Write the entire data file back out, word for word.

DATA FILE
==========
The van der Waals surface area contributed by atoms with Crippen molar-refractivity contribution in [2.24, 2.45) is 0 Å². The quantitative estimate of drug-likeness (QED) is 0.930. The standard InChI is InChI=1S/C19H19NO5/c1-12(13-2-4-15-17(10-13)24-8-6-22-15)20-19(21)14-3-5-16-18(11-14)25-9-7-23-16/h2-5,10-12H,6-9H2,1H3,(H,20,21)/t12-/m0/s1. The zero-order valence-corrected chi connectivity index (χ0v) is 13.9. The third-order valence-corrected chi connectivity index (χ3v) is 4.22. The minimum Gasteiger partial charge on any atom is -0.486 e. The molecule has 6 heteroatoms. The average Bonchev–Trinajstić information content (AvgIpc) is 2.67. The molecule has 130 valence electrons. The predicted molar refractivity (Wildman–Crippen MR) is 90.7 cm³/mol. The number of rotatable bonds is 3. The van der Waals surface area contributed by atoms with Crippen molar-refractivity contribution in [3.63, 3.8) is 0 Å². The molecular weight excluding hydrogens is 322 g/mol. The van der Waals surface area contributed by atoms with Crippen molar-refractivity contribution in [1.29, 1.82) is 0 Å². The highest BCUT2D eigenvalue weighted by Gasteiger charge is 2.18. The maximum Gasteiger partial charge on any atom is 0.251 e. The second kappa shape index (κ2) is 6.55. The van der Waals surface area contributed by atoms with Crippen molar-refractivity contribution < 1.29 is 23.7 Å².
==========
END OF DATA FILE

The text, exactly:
The van der Waals surface area contributed by atoms with Crippen molar-refractivity contribution in [2.24, 2.45) is 0 Å². The quantitative estimate of drug-likeness (QED) is 0.930. The standard InChI is InChI=1S/C19H19NO5/c1-12(13-2-4-15-17(10-13)24-8-6-22-15)20-19(21)14-3-5-16-18(11-14)25-9-7-23-16/h2-5,10-12H,6-9H2,1H3,(H,20,21)/t12-/m0/s1. The zero-order valence-corrected chi connectivity index (χ0v) is 13.9. The third-order valence-corrected chi connectivity index (χ3v) is 4.22. The minimum Gasteiger partial charge on any atom is -0.486 e. The molecule has 6 heteroatoms. The average Bonchev–Trinajstić information content (AvgIpc) is 2.67. The molecule has 130 valence electrons. The predicted molar refractivity (Wildman–Crippen MR) is 90.7 cm³/mol. The number of rotatable bonds is 3. The van der Waals surface area contributed by atoms with Crippen molar-refractivity contribution in [3.63, 3.8) is 0 Å². The molecular weight excluding hydrogens is 322 g/mol. The van der Waals surface area contributed by atoms with Crippen molar-refractivity contribution in [1.29, 1.82) is 0 Å². The highest BCUT2D eigenvalue weighted by Gasteiger charge is 2.18. The maximum Gasteiger partial charge on any atom is 0.251 e. The second kappa shape index (κ2) is 6.55. The van der Waals surface area contributed by atoms with Crippen molar-refractivity contribution < 1.29 is 23.7 Å².